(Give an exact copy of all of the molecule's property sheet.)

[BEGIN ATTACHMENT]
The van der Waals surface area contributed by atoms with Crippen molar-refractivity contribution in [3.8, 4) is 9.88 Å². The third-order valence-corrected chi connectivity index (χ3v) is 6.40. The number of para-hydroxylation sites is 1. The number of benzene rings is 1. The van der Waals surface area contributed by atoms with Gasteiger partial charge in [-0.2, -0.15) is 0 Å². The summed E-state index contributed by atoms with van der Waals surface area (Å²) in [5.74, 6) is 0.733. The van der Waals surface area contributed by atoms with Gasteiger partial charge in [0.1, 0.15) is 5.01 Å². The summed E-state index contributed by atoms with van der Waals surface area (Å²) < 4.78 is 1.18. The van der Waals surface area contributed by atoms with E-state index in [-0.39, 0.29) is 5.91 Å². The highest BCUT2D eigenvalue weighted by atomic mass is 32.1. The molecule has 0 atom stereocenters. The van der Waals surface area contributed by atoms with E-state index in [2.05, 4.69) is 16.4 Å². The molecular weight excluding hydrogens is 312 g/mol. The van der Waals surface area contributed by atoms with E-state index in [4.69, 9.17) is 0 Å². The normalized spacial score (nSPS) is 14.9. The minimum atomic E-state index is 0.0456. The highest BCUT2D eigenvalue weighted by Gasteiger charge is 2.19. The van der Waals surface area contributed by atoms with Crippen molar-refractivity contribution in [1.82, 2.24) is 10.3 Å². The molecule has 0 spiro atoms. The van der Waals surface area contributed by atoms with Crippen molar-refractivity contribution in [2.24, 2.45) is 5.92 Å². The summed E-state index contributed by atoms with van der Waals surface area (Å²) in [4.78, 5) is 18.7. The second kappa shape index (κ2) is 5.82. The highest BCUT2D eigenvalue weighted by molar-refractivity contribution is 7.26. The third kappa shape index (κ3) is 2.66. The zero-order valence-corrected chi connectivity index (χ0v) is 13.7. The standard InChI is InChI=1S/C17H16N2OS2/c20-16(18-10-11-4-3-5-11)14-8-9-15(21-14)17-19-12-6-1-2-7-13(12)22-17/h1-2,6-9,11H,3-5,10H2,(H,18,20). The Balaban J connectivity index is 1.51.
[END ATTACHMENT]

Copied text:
The van der Waals surface area contributed by atoms with Crippen molar-refractivity contribution in [3.8, 4) is 9.88 Å². The third-order valence-corrected chi connectivity index (χ3v) is 6.40. The number of para-hydroxylation sites is 1. The number of benzene rings is 1. The van der Waals surface area contributed by atoms with Gasteiger partial charge in [-0.2, -0.15) is 0 Å². The summed E-state index contributed by atoms with van der Waals surface area (Å²) in [5.74, 6) is 0.733. The van der Waals surface area contributed by atoms with Gasteiger partial charge in [0.1, 0.15) is 5.01 Å². The summed E-state index contributed by atoms with van der Waals surface area (Å²) < 4.78 is 1.18. The van der Waals surface area contributed by atoms with E-state index in [-0.39, 0.29) is 5.91 Å². The highest BCUT2D eigenvalue weighted by atomic mass is 32.1. The molecule has 0 atom stereocenters. The van der Waals surface area contributed by atoms with E-state index in [2.05, 4.69) is 16.4 Å². The molecular weight excluding hydrogens is 312 g/mol. The van der Waals surface area contributed by atoms with E-state index in [4.69, 9.17) is 0 Å². The normalized spacial score (nSPS) is 14.9. The minimum atomic E-state index is 0.0456. The highest BCUT2D eigenvalue weighted by Gasteiger charge is 2.19. The van der Waals surface area contributed by atoms with Crippen molar-refractivity contribution in [1.82, 2.24) is 10.3 Å². The molecule has 0 spiro atoms. The van der Waals surface area contributed by atoms with Crippen molar-refractivity contribution in [2.24, 2.45) is 5.92 Å². The summed E-state index contributed by atoms with van der Waals surface area (Å²) in [4.78, 5) is 18.7. The second kappa shape index (κ2) is 5.82. The highest BCUT2D eigenvalue weighted by molar-refractivity contribution is 7.26. The third kappa shape index (κ3) is 2.66. The zero-order valence-corrected chi connectivity index (χ0v) is 13.7. The standard InChI is InChI=1S/C17H16N2OS2/c20-16(18-10-11-4-3-5-11)14-8-9-15(21-14)17-19-12-6-1-2-7-13(12)22-17/h1-2,6-9,11H,3-5,10H2,(H,18,20). The Balaban J connectivity index is 1.51.